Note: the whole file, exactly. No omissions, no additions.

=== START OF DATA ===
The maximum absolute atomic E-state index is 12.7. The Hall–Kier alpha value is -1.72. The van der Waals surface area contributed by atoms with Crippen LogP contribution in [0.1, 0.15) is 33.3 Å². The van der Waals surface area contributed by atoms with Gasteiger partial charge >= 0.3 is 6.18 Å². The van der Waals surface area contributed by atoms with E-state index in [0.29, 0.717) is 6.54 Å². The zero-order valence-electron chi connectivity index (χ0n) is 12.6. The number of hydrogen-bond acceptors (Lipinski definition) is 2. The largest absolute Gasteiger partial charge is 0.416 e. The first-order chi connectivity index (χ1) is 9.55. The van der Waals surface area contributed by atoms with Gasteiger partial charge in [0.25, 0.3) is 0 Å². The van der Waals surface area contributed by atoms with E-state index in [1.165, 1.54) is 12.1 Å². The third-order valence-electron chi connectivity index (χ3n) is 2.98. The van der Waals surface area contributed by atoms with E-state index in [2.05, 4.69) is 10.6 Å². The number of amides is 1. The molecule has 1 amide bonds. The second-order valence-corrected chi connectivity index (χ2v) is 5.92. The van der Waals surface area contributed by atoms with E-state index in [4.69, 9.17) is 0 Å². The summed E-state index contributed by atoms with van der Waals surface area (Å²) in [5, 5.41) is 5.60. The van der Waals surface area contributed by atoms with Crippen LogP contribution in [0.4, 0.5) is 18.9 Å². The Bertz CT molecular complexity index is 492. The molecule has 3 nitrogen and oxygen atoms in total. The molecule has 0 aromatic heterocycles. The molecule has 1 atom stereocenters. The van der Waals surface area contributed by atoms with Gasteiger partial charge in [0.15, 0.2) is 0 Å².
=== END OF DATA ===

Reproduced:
The maximum absolute atomic E-state index is 12.7. The Hall–Kier alpha value is -1.72. The van der Waals surface area contributed by atoms with Crippen LogP contribution in [0.1, 0.15) is 33.3 Å². The van der Waals surface area contributed by atoms with Gasteiger partial charge >= 0.3 is 6.18 Å². The van der Waals surface area contributed by atoms with E-state index in [0.29, 0.717) is 6.54 Å². The zero-order valence-electron chi connectivity index (χ0n) is 12.6. The number of hydrogen-bond acceptors (Lipinski definition) is 2. The largest absolute Gasteiger partial charge is 0.416 e. The first-order chi connectivity index (χ1) is 9.55. The van der Waals surface area contributed by atoms with Gasteiger partial charge in [0.25, 0.3) is 0 Å². The van der Waals surface area contributed by atoms with E-state index in [1.165, 1.54) is 12.1 Å². The third-order valence-electron chi connectivity index (χ3n) is 2.98. The van der Waals surface area contributed by atoms with E-state index in [2.05, 4.69) is 10.6 Å². The number of amides is 1. The molecule has 1 amide bonds. The second-order valence-corrected chi connectivity index (χ2v) is 5.92. The van der Waals surface area contributed by atoms with E-state index in [4.69, 9.17) is 0 Å². The summed E-state index contributed by atoms with van der Waals surface area (Å²) in [5, 5.41) is 5.60. The van der Waals surface area contributed by atoms with Crippen LogP contribution in [0.4, 0.5) is 18.9 Å². The Bertz CT molecular complexity index is 492. The molecule has 3 nitrogen and oxygen atoms in total. The molecule has 0 aromatic heterocycles. The molecule has 1 atom stereocenters. The van der Waals surface area contributed by atoms with Gasteiger partial charge in [0.15, 0.2) is 0 Å².